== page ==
Right now. At this very moment. At least half a million people are in the air.
If you fly frequently, and many of us do, then it is likely that taking an aircraft accounts for the majority of your personal carbon emissions. Despite this most of us are not willing (or able) to fly less without substantial sacrifice. This article attempts to provide an insight into the CO2 problem and who bears the cost.
So what is CO2 and why do we care? The atmosphere around the earth is made up of several greenhouse gases, CO2 being one of them. When functioning properly these greenhouse gases help to regulate the temperature and maintain a stable global environment. The trouble is that when we have excess greenhouse gases in the atmosphere too much heat becomes trapped and the planet begins to warm. The amount of CO2 which has been emitted in the past 30 years is more than the preceeding 10,000 years, and it’s not slowing down.
Aviation and CO2
Aviation is by far the mode of transport with the biggest climate impact, yet air travel is growing faster than every other sector. Since 1990 the aviation industry has transformed itself from a luxury pursuit to a common means of transport, with the abundance of low-cost carriers making it affordable to now travel the globe on any budget. Industry representatives like to regularly point out that emissions from aviation account for only 2% globally, but they conveniently miss out the rate at which this is increasing. A recent report to the European parliament warned that international aviation will account for almost a quarter of global emissions by 2050 if it continues on the current path. For the UK alone, projections have forecast that if the third runway at Heathrow goes ahead then aviation could consume as much as 70% of the national emissions budget of the UK by 2050.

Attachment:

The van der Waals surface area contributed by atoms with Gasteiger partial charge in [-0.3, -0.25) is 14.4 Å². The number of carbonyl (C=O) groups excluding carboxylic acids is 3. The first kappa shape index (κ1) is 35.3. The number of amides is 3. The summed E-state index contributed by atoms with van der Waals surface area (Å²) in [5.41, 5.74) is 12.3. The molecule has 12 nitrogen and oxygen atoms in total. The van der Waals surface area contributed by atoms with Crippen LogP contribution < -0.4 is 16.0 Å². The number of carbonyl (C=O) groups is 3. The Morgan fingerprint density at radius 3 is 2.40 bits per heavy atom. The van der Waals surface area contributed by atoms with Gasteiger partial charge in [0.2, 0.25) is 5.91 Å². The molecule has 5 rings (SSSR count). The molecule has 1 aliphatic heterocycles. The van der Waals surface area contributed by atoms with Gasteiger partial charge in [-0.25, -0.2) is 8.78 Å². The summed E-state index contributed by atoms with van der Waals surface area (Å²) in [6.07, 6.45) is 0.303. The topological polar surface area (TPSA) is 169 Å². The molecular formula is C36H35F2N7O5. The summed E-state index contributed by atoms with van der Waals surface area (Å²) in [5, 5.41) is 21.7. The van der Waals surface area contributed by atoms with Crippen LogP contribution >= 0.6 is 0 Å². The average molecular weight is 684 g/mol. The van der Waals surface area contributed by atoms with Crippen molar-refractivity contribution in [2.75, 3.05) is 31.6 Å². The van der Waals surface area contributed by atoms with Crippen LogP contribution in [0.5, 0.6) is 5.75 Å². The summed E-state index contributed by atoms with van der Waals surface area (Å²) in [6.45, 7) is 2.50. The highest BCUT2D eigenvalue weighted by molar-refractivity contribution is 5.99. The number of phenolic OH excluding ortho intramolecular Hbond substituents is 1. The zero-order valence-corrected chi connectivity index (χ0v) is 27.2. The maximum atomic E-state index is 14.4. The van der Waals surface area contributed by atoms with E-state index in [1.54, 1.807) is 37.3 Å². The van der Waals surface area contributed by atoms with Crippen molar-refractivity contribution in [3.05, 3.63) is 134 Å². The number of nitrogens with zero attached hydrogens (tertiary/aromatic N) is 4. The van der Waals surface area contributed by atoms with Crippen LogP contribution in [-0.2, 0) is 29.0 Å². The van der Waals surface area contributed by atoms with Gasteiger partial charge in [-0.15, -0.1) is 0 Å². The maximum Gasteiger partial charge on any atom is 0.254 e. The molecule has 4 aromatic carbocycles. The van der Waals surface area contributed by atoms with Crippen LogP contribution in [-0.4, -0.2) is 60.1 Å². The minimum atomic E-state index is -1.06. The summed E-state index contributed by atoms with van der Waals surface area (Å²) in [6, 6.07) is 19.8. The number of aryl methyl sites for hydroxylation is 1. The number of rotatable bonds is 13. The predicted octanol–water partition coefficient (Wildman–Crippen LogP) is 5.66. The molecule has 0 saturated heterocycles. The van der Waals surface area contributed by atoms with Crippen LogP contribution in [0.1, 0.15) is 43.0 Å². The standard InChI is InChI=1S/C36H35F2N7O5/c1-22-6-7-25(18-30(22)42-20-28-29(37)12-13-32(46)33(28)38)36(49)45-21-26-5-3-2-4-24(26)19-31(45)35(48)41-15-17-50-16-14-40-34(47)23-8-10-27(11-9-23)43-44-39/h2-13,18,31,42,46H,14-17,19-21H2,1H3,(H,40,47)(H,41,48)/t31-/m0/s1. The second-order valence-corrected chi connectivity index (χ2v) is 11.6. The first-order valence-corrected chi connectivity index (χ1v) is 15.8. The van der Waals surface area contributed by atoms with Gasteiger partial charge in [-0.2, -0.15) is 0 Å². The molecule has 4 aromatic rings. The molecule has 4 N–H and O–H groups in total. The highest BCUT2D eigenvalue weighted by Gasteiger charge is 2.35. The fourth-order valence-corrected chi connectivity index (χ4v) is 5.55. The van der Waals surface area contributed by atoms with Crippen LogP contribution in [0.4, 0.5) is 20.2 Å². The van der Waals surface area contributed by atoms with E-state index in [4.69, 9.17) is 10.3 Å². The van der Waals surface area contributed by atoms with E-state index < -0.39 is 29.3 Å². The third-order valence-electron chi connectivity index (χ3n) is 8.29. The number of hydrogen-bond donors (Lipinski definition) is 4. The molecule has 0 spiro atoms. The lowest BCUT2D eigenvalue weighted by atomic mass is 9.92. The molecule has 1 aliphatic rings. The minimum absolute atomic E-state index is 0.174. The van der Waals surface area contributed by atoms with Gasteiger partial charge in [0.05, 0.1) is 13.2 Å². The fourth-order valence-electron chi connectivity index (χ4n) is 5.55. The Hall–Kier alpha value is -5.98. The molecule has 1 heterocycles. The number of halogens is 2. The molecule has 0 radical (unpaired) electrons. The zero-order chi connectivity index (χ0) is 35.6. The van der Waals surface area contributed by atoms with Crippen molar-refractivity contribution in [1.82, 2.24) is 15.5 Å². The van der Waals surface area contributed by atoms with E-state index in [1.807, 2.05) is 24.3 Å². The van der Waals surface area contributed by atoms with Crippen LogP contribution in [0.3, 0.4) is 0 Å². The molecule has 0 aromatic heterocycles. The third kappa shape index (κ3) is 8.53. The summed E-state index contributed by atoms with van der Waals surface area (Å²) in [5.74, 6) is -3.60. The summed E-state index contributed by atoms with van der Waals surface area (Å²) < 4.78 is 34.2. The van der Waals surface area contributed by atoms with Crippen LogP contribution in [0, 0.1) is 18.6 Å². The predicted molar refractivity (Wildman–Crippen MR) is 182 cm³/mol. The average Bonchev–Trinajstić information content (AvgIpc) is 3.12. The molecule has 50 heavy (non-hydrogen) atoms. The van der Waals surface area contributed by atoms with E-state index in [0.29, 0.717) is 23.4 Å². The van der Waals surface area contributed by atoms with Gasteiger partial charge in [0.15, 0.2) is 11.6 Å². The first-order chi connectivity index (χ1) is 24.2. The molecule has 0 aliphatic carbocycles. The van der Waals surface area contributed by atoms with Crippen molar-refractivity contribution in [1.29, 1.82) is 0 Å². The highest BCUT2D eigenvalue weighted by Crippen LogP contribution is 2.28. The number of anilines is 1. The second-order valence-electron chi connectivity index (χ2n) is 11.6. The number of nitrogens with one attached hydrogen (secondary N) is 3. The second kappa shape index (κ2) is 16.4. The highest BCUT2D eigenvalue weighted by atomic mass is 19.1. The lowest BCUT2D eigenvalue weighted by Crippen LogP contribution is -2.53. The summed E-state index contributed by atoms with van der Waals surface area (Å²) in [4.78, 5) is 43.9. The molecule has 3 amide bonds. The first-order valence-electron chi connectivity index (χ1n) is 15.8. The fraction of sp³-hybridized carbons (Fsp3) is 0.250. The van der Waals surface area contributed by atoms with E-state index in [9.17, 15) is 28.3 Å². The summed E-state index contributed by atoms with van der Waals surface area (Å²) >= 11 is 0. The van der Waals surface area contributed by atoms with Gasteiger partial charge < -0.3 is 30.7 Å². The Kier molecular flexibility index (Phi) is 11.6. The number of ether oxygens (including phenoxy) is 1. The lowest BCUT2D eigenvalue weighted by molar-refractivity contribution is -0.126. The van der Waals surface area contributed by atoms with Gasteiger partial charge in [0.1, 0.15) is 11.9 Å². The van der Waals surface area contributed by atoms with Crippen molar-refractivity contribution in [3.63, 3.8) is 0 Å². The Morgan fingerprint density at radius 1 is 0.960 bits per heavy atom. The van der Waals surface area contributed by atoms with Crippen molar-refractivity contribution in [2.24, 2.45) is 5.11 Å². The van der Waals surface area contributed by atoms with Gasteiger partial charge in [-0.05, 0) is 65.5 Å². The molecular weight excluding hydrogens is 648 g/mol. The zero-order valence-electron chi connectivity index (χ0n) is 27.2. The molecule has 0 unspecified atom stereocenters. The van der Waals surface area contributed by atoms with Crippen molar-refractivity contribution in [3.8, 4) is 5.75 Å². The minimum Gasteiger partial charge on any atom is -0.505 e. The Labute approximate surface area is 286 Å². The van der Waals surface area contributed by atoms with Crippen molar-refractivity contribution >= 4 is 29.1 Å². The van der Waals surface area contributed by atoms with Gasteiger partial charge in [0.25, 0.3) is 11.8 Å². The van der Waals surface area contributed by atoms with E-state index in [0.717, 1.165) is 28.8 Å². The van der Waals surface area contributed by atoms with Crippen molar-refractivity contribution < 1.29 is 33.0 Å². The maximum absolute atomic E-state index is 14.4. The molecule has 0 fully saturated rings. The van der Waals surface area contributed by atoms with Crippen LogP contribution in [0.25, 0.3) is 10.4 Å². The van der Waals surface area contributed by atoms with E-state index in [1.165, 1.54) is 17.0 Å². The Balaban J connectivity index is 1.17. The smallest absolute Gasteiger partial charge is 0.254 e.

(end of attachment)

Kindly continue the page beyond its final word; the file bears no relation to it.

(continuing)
At the turn of the millennium, less than 5% of the world’s population had ever sat in an aircraft.
The basic premise of ‘Carbon Offsetting’ involves spending money to make up for the negative effects of putting carbon dioxide into the atmosphere. It is intended as a means by which we can ‘cancel out’ the harmful emissions, by supporting projects which produce ‘clean energy’ or reduce carbon emission in other ways.
However, the reality is that this is not the case. Offsetting schemes are usually outsourced to projects of the Global South. Projects which include buying or distributing climate-friendly cooking stoves to families in rural communities are common, as are tree planting and forest conservation schemes. The end result is that the minority of the population can continue to take more and more flights with a clear environmental conscience whilst others have to reduce their greenhouse gas emissions.
Yet these ‘others’ are people whose emissions are often already very low, whose historical contribution to climate change is negligible and who are often receiving the worst impacts of the climate crisis on their lives. The biggest problem is, that on balance, offsetting does not actually reduce emissions at all… the additional emissions in one place are at best balanced out by additional prevention of emissions elsewhere. The UN have reinterated several times that the status quo is not enough to avert a climate crisis. In fact, a recent scientific study highlighted that if we are to limit the average global temperature rise to less than two degrees, emissions from international aviation must, by 2030, be at least 39% lower than they were in 2005.
On top of this, Carbon Offsetting has its whole own share of other problems
Can you verify that the carbon savings you are paying for are genuinely additional savings, and would not have happened anyway? Even if you could, it is difficult to accurately estimate how much carbon any particular project will save and therefore how many tonnes your payment will curb. Carbon reductions from tree planting and forest conservation are particularly hard to confirm given scientific uncertainty. The whole approach is vulnerable to scams and there have been some serious cases of abuse. (link)
The carbon credit system itself stands for the emissions saved as a result of allegedly not performing an already planned activity. Thus, carbon credits always represent a saving by comparison with hypothetical future emissions. It is a premise that tonnes of CO2 would have been released in the absence of the project, or trees that would not have been planted if the offset project had not existed. This means it is impossible by definition to verify with certainty whether a carbon credit represents an additional emission reduction, because the supposed saving is based on a comparison with hypothetical emissions.